“I can feel it. These are going to be good,” says Michael Greene, bouncing the palm-sized disc of dough in his hand before setting it atop a jumbo baking sheet. “These biscuits are lighter than they appear.”
Greene grew up on these old-time fluffy “cat-head biscuits” that have been a Matthews Cafeteria signature for six decades. He learned to make them by watching the cooks mix, roll, cut, and bake some 300 to 500 a day in a sprawling old basement kitchen where he has spent much of his life.
The recipe calls for three ingredients: self-rising White Lily flour, a commercial lard-shortening blend for flavor and flakiness (at home, you can use a combo of both), and buttermilk (Greene uses fat-free because he says milk fat is more prone to burn at high temperatures).
As for technique, it’s all about the hands. A big bowl, a biscuit cutter, and a large baking sheet are the only equipment he needs; his hands do the blending, the stirring, the shaping, and the patting (no kneading and rolling, which toughen the dough). Any scraps become a thin pastry topping for the daily cobbler. When the timer goes off, Greene removes the golden-brown biscuits from the oven. “These are money,” he says, beaming. “I can tell by the dimples on top.”
Difficulty: 2 out of 5
1 Place 5 ½ cups flour in a large bowl. Mix together 5 Tbsp. lard and 5 Tbsp. shortening; add to flour. Mix until texture resembles coarse cornmeal, with some pieces the size of a small pea.
2 Form a well in the center of the bowl. Pour in 2 cups fat-free buttermilk. Pull in the flour from the sides of the bowl toward the center, turning the bowl as you go. Fold until fully incorporated. Mixture should be slightly sticky.
3 On a generously floured work surface, gently pat the dough with your fingers from the inside out to form a round disc about 1 to 1 ½ inches thick. (Thinner will yield a smaller, crispier biscuit.) Brush off excess flour.
4 Coat a baking sheet with nonstick spray. Cut out biscuits with biscuit cutter. Gather scraps into a ball, cover with plastic wrap, and refrigerate or freeze.
5 Arrange biscuits on the baking sheet so that they’re barely touching. Brush tops with melted butter. Bake for 15 to 18 minutes at 475°F, until lightly browned on top. Remove and serve. Makes 9 to 12 large biscuits.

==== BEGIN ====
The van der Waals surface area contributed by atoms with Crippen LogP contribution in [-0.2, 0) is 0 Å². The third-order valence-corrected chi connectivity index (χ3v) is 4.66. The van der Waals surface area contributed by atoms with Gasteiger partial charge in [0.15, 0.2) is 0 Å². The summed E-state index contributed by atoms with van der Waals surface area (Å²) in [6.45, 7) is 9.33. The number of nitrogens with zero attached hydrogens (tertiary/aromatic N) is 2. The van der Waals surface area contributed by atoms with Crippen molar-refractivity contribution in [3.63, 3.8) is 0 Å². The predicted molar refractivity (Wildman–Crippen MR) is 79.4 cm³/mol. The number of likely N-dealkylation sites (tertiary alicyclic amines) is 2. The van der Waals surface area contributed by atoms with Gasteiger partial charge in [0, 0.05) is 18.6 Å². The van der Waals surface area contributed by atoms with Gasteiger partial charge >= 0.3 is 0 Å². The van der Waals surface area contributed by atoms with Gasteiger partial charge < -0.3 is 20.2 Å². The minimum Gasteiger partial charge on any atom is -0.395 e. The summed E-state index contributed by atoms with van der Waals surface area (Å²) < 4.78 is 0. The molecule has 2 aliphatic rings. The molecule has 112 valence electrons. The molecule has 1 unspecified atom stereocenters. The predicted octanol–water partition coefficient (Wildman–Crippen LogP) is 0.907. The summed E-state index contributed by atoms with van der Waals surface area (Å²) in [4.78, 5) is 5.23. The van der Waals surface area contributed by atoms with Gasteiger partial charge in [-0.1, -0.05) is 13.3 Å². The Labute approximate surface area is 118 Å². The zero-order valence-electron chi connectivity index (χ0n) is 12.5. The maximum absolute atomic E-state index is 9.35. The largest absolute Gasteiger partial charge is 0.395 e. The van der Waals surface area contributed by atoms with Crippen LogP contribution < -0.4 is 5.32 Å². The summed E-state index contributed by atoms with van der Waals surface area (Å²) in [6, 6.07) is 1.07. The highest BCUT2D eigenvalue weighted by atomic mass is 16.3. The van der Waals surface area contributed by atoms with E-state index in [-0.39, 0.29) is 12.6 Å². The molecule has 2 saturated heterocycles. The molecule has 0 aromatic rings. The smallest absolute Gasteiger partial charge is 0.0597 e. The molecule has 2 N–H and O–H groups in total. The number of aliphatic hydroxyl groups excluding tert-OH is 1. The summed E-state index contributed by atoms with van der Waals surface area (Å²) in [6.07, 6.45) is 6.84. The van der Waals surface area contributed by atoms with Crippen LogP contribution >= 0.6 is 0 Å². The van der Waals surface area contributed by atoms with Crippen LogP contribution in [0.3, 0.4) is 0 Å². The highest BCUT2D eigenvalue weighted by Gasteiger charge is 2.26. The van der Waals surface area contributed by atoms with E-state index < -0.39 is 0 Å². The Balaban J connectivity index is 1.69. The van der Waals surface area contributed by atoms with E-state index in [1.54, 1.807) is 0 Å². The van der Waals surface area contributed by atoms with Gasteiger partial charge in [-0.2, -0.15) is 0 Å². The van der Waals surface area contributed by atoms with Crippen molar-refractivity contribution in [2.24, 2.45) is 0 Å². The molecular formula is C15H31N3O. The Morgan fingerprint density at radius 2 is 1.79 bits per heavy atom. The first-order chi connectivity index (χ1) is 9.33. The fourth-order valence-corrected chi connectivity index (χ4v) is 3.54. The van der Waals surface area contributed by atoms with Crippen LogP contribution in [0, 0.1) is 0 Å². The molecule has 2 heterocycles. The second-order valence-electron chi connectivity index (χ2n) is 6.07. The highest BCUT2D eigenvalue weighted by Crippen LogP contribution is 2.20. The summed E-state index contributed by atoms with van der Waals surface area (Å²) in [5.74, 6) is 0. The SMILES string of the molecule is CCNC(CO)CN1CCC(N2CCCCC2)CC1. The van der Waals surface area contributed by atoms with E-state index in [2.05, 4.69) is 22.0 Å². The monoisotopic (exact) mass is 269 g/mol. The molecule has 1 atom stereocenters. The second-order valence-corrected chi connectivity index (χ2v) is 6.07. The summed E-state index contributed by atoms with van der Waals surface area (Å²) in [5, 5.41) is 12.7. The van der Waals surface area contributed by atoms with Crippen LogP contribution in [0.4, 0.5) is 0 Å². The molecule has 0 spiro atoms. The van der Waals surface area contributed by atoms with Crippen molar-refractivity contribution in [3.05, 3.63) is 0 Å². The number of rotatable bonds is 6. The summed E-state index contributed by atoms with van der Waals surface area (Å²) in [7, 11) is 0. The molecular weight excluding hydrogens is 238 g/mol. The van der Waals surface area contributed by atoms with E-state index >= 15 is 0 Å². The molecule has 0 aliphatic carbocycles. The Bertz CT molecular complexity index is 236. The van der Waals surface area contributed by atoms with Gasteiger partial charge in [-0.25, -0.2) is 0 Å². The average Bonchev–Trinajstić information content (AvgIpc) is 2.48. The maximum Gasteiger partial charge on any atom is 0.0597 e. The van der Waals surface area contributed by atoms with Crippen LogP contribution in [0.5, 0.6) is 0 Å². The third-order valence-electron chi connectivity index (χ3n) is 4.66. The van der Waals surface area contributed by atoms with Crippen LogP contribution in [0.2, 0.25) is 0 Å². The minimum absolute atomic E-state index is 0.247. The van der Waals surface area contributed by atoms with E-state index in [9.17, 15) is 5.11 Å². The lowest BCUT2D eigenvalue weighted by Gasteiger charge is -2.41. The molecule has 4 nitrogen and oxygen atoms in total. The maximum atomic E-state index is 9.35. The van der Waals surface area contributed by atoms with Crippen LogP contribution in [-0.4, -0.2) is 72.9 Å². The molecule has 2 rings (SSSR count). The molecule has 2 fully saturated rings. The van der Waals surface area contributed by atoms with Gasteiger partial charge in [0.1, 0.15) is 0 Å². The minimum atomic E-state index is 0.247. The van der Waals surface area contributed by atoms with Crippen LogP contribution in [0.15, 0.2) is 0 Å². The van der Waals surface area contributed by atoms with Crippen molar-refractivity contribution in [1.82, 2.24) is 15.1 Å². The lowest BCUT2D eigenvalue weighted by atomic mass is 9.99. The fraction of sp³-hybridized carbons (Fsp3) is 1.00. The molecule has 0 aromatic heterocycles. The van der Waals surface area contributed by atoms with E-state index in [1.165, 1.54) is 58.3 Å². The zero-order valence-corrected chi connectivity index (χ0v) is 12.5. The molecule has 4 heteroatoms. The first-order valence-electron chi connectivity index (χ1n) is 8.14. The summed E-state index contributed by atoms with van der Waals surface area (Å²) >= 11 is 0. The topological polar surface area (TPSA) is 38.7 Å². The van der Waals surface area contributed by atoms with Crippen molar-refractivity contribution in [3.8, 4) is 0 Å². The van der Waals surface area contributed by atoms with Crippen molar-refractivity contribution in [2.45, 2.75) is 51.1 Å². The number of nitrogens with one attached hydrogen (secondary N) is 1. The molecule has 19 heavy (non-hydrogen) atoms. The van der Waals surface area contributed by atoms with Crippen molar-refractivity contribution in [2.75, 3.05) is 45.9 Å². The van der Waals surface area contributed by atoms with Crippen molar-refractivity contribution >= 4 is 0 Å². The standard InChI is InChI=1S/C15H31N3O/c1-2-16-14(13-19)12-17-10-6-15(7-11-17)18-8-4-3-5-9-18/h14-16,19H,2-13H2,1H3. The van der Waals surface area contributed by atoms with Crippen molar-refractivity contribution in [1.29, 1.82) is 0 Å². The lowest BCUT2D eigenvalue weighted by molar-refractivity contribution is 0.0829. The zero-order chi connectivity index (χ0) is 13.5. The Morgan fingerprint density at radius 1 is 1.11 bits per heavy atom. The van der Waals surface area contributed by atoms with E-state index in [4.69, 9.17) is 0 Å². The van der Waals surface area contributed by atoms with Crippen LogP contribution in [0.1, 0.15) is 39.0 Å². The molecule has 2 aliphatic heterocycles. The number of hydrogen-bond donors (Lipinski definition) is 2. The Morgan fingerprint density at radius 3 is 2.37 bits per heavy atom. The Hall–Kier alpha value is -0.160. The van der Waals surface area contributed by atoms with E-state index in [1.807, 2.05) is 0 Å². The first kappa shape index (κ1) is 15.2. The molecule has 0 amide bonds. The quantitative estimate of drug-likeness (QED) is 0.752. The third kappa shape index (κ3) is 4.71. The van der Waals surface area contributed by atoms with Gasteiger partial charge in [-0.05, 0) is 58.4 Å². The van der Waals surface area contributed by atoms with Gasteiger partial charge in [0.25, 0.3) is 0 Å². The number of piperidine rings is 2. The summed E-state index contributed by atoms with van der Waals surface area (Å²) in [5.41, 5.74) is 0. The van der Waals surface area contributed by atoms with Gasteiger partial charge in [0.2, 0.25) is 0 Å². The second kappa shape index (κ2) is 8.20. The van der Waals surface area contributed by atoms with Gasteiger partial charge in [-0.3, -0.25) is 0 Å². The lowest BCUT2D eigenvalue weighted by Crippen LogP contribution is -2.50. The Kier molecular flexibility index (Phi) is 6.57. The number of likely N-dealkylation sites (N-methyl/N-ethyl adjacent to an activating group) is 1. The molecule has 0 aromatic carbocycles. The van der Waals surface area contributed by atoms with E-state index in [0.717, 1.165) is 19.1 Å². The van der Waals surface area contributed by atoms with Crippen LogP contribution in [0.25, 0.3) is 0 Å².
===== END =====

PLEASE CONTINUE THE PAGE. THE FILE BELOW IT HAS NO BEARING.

Like many a traditional Southern baker, Greene swears by White Lily flour. It’s milled from pure soft red winter wheat and has a lower gluten content than most other flours, yielding lighter, flakier, and more tender products. He uses self-rising flour, which has added leavening and salt, to ensure a consistent flavor and texture.
Bonus Recipe: Matthews’ Peach Cobbler
1/2 recipe biscuit dough
2 pounds peaches, peeled and sliced (fresh or frozen, thawed)
1 1/3 cups self-rising flour
2 cups sugar, plus 2 to 3 Tbsp for sprinkling
3 cups cold water
3/4 cup (1 1/2 sticks) melted butter or margarine
Preheat oven to 350 degrees. Remove biscuit dough from refrigerator, unwrap, and roll out on a lightly floured surface to about 1/4 inch thick.
Place peaches in a 9×13-inch baking dish. Sprinkle with flour, 2 cups sugar, and water; toss well. Stir in 1/2 cup melted butter and spread mixture evenly in dish. Cut a piece of dough large enough to fit over the top of the pan (or cover with strips of dough for a more rustic look). Brush with butter, and sprinkle with sugar. Bake about 1 hour, until browned and bubbly.
Makes 10 to 12 servings
As a kid growing up in Tucker, Greene used to grumble about spending summers working at Matthews Cafeteria—an old school meat-and-three that his maternal grandfather, Bill Matthews, opened in 1955. But even then he felt responsible for the family legacy, and after graduating from the University of Georgia, he joined his parents, Charles and Alice Greene, at the restaurant.
Although Greene likes to experiment with new flavors when he’s off duty, his steadfast adherence to the tried-and-true recipes—and an unwillingness to alter the proudly unhip red-and-white-checked-tablecloth ambience—is a point of pride.
Illustrations by Joel Kimmel
This article originally appeared in our July 2015 issue.